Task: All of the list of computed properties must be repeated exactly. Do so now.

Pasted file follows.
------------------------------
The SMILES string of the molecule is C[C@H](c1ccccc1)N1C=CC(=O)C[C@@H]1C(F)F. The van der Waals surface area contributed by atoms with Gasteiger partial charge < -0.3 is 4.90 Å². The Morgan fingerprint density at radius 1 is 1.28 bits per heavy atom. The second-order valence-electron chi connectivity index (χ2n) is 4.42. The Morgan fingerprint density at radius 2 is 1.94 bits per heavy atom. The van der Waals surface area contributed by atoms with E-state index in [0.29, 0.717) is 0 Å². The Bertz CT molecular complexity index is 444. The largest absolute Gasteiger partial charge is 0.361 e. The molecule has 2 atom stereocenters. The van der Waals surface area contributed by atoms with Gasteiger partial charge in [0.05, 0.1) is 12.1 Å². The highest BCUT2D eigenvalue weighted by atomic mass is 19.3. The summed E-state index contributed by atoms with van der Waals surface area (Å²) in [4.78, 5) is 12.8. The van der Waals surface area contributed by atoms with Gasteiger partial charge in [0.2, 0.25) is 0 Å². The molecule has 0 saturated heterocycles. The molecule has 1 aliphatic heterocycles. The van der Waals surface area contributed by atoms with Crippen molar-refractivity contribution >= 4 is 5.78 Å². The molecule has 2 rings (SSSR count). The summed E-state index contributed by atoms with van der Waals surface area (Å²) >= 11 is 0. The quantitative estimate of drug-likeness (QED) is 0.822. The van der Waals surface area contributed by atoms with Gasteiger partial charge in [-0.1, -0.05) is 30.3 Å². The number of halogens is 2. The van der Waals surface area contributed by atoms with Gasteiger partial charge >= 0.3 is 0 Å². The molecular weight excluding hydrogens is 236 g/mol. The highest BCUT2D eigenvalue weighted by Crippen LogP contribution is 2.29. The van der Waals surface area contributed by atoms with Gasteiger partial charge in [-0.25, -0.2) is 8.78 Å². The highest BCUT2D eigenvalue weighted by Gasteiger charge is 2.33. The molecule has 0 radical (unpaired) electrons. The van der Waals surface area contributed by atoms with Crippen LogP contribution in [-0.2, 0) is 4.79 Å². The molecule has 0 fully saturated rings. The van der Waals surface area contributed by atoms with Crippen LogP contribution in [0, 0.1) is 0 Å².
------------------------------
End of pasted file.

The SMILES string of the molecule is C[C@H](c1ccccc1)N1C=CC(=O)C[C@@H]1C(F)F. The van der Waals surface area contributed by atoms with Gasteiger partial charge < -0.3 is 4.90 Å². The Morgan fingerprint density at radius 1 is 1.28 bits per heavy atom. The second-order valence-electron chi connectivity index (χ2n) is 4.42. The Morgan fingerprint density at radius 2 is 1.94 bits per heavy atom. The van der Waals surface area contributed by atoms with E-state index in [0.29, 0.717) is 0 Å². The Bertz CT molecular complexity index is 444. The largest absolute Gasteiger partial charge is 0.361 e. The molecule has 2 atom stereocenters. The van der Waals surface area contributed by atoms with Gasteiger partial charge in [0.05, 0.1) is 12.1 Å². The highest BCUT2D eigenvalue weighted by atomic mass is 19.3. The summed E-state index contributed by atoms with van der Waals surface area (Å²) in [4.78, 5) is 12.8. The van der Waals surface area contributed by atoms with Gasteiger partial charge in [0.2, 0.25) is 0 Å². The molecule has 0 saturated heterocycles. The molecule has 1 aliphatic heterocycles. The van der Waals surface area contributed by atoms with Crippen molar-refractivity contribution >= 4 is 5.78 Å². The molecule has 2 rings (SSSR count). The summed E-state index contributed by atoms with van der Waals surface area (Å²) >= 11 is 0. The quantitative estimate of drug-likeness (QED) is 0.822. The van der Waals surface area contributed by atoms with Gasteiger partial charge in [-0.1, -0.05) is 30.3 Å². The number of halogens is 2. The van der Waals surface area contributed by atoms with Gasteiger partial charge >= 0.3 is 0 Å². The molecular weight excluding hydrogens is 236 g/mol. The highest BCUT2D eigenvalue weighted by Crippen LogP contribution is 2.29. The van der Waals surface area contributed by atoms with Gasteiger partial charge in [-0.25, -0.2) is 8.78 Å². The highest BCUT2D eigenvalue weighted by Gasteiger charge is 2.33. The molecule has 0 radical (unpaired) electrons. The van der Waals surface area contributed by atoms with Crippen LogP contribution in [-0.2, 0) is 4.79 Å². The molecule has 0 fully saturated rings. The van der Waals surface area contributed by atoms with Crippen LogP contribution in [0, 0.1) is 0 Å².